Nate D There are definite Borgesian touches as well, though Schulz's entire output predates the Borges that he most resembles -- probably one of those cases of good ideas emerging simultaneously, unrelatedly in distant parts of the world.

Adam Schulz needs a Max Brod.

Nate D We should all chip in and get him one.

Adam There's a third Schulz book.

Aaron I'm asking for a Max Brod for Xmas. A stocking stuffer maybe.

Or, at least, his glasses.

Adam y'all see this? It's super nuts and interesting, but the thing that sticks out to me is a theory floated by some random that Brod invented the whole thing- that Kafka was a good writer, but after his death Brod totally invented the 'burn everything' story (which is pretty improbable, but possible) and then spent the rest of his life preaching the Kafka gospel to the point of quite literally claiming some type of literally sainthood (which did happen). Just a tiny part of the story, but so great. What if, you know? Can one read Kafka in 2010 without the KAFKA MYTH coloring the experience? His final wishes, his odd reticence, his fabled inner life? Without Brod would we really be reading this?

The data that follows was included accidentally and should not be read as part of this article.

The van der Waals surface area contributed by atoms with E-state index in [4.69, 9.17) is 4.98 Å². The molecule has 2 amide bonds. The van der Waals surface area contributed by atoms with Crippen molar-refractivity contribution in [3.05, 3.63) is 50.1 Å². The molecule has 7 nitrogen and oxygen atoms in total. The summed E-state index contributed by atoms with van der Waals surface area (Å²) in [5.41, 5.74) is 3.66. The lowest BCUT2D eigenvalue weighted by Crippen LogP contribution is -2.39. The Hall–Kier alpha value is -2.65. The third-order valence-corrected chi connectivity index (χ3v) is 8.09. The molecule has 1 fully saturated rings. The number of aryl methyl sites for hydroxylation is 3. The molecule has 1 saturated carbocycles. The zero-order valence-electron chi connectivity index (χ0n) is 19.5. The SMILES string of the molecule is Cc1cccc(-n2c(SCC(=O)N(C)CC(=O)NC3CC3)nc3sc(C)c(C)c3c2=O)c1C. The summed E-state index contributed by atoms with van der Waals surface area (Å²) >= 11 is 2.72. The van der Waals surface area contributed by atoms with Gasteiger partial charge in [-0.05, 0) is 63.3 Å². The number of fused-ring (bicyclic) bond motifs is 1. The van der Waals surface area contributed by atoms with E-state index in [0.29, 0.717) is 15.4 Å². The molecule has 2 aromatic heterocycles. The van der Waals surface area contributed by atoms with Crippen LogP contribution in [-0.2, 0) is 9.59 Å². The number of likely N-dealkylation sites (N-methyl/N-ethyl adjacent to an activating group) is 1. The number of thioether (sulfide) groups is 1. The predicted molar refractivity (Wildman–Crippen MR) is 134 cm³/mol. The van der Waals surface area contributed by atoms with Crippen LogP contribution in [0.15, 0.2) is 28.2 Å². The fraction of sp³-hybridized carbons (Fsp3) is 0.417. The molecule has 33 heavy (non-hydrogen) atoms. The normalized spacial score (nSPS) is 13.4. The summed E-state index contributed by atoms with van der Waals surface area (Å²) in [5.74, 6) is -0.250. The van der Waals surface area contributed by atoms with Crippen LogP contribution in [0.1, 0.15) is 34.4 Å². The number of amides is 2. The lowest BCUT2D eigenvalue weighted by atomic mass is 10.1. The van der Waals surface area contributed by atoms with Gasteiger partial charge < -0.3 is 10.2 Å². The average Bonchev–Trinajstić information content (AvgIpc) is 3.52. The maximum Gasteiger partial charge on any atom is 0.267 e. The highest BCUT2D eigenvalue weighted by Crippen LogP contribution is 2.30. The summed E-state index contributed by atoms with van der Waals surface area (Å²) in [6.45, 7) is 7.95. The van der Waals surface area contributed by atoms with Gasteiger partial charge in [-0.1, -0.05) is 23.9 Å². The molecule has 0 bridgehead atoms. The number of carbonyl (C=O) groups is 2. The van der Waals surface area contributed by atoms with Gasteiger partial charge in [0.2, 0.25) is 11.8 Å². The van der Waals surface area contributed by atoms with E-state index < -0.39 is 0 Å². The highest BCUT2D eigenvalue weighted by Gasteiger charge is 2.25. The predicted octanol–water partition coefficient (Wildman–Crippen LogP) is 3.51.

message 10: by Nate D (last edited Nov 06, 2010 11:18PM) (new) - rated it 5 stars

Nate D Weird: riding across Philadelphia on a whirlwind visit last night, driving with my bike lashed to the roof of a car with nothing but packing tape, another guy in the car who I'd only just met started talking about Kafka, apparently an obsession for him, particularly these lost-manuscripts-amid-the-cats in Israel. Good to get a chance to look into that full, strange story. Thanks.